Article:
Wearing a helmet and a flak jacket and flanked by machine-gun-toting bodyguards to defend against insurgents, Secretary of State Condoleezza Rice came here Thursday, insisting that there were new signs of progress in Iraq and that the Bush administration had never sugarcoated its news about the American occupation.
The above is from Philip Shenon's "Rice, in Baghdad, Insists That Iraqis Are 'Making Progress'" in this morning's New York Times and why is it always important to mainstream reporters to note what Condi Rice is wearing? Fortunately, the article goes beyond the "fashion" report so many Rice filings are:
Yet signs of progress were not much in evidence in the first hours of her visit.
It began inauspiciously when the military transport plane that brought her to Baghdad was forced to circle the city for about 40 minutes because of what a State Department spokesman later said was either mortar fire or rockets at the airport.
On Thursday evening, during her meeting with President Jalal Talabani, the lights went out, forcing Ms. Rice to continue the discussion in the dark. It was a reminder of the city's erratic -- and sometimes nonexistent -- electrical service.
She arrived in the midst of an especially bloody few days for American troops. At least 21 American soldiers have been killed in Iraq since Saturday, most in Baghdad. Two car bombings in the city on Thursday left at least four Iraqi civilians dead.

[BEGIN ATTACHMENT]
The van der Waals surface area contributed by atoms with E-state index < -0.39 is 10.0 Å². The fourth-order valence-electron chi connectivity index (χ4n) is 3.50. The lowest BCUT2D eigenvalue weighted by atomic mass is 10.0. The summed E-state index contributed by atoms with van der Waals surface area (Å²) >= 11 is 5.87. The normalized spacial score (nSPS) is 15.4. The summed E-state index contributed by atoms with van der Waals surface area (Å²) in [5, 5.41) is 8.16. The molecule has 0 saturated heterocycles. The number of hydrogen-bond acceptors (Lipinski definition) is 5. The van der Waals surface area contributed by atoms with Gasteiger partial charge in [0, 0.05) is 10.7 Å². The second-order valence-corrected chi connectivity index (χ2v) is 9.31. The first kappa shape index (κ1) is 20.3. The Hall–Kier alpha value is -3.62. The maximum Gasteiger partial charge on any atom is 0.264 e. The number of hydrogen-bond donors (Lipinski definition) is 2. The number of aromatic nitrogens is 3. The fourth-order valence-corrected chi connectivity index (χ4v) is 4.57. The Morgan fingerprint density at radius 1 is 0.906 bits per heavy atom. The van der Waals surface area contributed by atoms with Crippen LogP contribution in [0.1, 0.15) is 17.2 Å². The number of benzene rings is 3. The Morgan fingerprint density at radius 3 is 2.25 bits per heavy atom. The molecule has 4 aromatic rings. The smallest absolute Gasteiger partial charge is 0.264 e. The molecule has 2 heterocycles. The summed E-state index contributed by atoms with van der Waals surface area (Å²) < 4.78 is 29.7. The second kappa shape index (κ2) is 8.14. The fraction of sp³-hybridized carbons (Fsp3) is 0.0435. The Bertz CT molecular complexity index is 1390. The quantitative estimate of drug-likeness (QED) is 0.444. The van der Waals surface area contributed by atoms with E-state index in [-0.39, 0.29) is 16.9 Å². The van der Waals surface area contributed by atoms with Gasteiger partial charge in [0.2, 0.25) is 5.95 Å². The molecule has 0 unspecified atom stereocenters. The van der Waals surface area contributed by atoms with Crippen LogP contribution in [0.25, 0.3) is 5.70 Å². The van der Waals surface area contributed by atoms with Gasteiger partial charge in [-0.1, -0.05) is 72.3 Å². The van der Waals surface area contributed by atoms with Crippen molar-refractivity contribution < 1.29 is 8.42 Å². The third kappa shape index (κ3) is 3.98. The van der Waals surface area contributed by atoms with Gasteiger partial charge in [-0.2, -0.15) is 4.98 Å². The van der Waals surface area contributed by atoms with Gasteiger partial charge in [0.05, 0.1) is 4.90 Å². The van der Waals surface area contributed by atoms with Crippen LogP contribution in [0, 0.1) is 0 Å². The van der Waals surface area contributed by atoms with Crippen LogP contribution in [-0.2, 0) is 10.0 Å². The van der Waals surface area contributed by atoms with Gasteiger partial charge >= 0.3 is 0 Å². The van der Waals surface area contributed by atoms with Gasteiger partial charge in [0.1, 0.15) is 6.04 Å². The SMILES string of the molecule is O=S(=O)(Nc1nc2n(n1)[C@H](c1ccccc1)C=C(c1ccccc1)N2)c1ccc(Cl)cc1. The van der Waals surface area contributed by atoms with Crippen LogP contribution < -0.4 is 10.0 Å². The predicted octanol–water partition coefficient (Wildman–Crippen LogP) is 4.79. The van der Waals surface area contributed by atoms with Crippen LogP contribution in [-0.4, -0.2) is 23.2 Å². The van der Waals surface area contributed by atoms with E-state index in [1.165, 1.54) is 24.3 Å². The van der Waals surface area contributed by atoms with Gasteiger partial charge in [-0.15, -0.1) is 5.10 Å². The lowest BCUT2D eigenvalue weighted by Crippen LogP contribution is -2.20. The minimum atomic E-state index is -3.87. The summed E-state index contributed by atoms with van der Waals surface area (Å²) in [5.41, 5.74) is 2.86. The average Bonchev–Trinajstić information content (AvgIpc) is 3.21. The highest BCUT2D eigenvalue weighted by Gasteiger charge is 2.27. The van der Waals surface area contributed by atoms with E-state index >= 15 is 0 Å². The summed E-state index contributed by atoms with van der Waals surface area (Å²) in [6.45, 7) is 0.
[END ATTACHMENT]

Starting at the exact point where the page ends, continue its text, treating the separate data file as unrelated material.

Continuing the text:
The extraordinary security precautions for Ms. Rice’s trip here -- her first to Iraq in six months, her fifth as secretary of state -- were evidence of continuing turmoil in Iraq three years after the American ouster of Saddam Hussein.
Shenon notes that after finally landing, military helicopters whisked Rice to "to the heavily fortified American-controlled Green Zone, bypassing the dangerous, explosives-strewn airport highway into the city." Three years after the beginning of the illegal war, four years this coming March. The realities of Iraq include that Rice's plane can't land for forty minutes and when it does, she must avoid the highway others travel.
Martha notes Robin Wright's "Rice Pushes Iraqis to Defuse Violence" (Washington Post):
During the dinner, Iraq's parliamentary speaker, Mahmoud al-Mashhadani, suggested to Rice that U.S. troops reoccupy Baghdad, where the government's new security plan has made limited progress, according to both Iraqi and U.S. participants. Mashhadani, the leading Sunni Arab in government, until recently had denounced the continued U.S. military presence in Iraq.
[. . .]
In a reflection of the deteriorating security situation here, Rice's plane was forced to circle Baghdad for nearly an hour before landing because of a mortar attack near the airport.
Violence continued to rage across Iraq, with at least 35 people killed or found dead in separate incidents across the country, police said.
The U.S. military announced that two Marines assigned to Regimental Combat Team 7 were killed in combat Wednesday in Anbar province, the volatile Sunni insurgent stronghold. And a Kurdish member of parliament, Mohammed Ridah Sinkawi, was assassinated by militia members in northeast Baghdad on Thursday night, according to Mohammed Abu Bakr, another Kurdish legislator.